Latest reports suggest that Jagmeet Singh is also trying to bring Khalistani and Kashmiri separatists under one umbrella in Canada. Recently he held a meeting in this connection at his residence in Ontario.

After the abrogation of Article 370 by the Modi government, Singh had expressed his support to pro-Pakistan propaganda on Kashmir. In various local media platforms Singh issued statements against India and accused the country of human rights violations in the region.

“I want the people of Kashmir to know that I stand with you, I stand against the injustices happening, and I denounce what India is doing to the people of Kashmir,” he told the media.

Though Singh’s meteoric rise in Canadian politics is seen as triumph of multiculturalism but there are many Canadians of Indian origin who are now questioning NDP leader on his proximity to sympathisers of slain terror kingpin Talwinder Singh Parmar, prime suspect in Kanishka (Air India) bombing.

Parmat, the militant who lead the Babbar Khalsa outfit still has many followers in Canada, allegedly having close ties with Singh.

Sources in the Ministry Of External Affairs said that India is watching the developments in Ottawa closely. As far the political rise of Jagmeet Singh is concerned, New Delhi’s stand is quite clear.

Those found harbouring terror outfits or their supporters would not be entertained in India. A point also endorsed and acknowledged by foreign policy makers in Canada.

There are many people outside India, Sikh or non-Sikh who are critical of the way India treats its minorities. Many Panjabi Sikhs in the UK and Canada would like to see a state of Khalistan, outside the Union of India. There are links between ‘Khalistani’ and Kashmiri’ separatists in both countries.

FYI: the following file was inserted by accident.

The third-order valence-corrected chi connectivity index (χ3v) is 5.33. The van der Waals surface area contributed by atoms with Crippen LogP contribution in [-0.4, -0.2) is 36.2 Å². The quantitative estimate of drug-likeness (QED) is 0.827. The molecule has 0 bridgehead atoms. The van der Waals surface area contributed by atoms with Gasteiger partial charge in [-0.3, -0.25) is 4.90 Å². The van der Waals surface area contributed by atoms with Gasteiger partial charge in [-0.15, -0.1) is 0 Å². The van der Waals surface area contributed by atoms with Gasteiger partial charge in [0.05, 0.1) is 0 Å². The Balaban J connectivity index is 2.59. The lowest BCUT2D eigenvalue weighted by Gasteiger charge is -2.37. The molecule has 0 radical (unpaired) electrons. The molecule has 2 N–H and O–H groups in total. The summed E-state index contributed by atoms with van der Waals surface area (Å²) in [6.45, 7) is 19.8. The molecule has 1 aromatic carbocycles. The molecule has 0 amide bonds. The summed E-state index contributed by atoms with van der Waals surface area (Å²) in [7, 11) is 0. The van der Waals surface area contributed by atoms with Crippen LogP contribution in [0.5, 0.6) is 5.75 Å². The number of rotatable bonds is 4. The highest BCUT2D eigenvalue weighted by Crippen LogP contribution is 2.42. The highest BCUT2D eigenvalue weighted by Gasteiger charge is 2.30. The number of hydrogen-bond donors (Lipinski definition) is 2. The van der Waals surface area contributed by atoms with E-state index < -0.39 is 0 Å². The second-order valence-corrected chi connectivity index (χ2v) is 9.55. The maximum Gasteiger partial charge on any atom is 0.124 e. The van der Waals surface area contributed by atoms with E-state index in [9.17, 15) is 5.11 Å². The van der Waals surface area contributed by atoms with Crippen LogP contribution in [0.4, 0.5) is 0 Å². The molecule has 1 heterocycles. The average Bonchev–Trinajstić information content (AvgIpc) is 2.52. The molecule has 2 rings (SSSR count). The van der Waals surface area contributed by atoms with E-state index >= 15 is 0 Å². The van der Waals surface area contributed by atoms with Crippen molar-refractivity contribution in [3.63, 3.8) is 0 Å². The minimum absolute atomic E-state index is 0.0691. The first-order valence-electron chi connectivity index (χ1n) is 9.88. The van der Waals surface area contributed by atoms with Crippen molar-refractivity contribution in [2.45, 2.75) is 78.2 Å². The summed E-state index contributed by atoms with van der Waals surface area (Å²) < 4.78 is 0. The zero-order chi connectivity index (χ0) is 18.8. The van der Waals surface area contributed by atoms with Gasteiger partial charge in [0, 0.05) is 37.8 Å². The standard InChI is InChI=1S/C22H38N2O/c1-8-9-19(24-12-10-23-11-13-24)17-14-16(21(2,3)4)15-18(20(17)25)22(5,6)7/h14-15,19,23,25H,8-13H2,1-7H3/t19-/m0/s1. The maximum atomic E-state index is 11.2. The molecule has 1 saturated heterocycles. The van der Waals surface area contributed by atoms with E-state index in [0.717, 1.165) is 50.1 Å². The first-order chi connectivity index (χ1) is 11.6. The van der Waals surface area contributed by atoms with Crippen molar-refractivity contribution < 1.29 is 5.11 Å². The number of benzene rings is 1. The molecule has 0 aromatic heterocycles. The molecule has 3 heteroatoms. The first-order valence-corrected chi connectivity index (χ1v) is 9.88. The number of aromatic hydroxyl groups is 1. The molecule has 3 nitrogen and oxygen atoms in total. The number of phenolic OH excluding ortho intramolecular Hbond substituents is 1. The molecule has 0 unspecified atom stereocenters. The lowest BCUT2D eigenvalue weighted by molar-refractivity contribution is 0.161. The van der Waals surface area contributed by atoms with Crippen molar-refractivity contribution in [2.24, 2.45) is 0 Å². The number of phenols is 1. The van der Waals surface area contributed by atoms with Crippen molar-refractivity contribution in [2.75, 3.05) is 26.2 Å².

These people are separatists, but not extremists or terrorists. In democratic countries like Canada or the UK it is legal to campaign for an independent Quebec or Scotland. India is not a democracy, and it defends itself and its appalling human rights record by equating separatism with extremism and terrorism.
Man in Blue


Sikh24.com – Festival like atmosphere in village Thikriwala after Jagmeet Singh’s victory

Sikh24 Editors

Chandigarh – Panjab – India, 23 October 2019. With the noticeable victory of NDP leader Jagmeet Singh, there is no limit of joy for the residents of village Thikriwala (Barnala). A festival like atmosphere is being observed in village Thikriwala since the announcement of Canadian election results.

It is pertinent to note here that Jagmeet Singh is the great grandson of Captain Hira Singh who was the cousin of Indian freedom fighter Sewa Singh Thikriwala.

Sewa Singh Thikriwala was jailed on a fabricated charge of utensil theft by the rulers of the erstwhile Patiala princely state where he died during a hunger strike in 1935. Till date, Jagmeet Singh has visited his ancestral village only once.

An octogenarian retired head teacher Surjit Singh said that his villagers were keeping a close eye on the Canadian elections and many villagers also offered prayers at local Gurdwara Sahib for his victory. “There are many who used to converge near his ancestral house here to offer support,” he added.

A local farmer named Dhanna Singh told the media that Jagmeet Singh has emerged as a role model for the youths of his village as well as the entire Sikh community.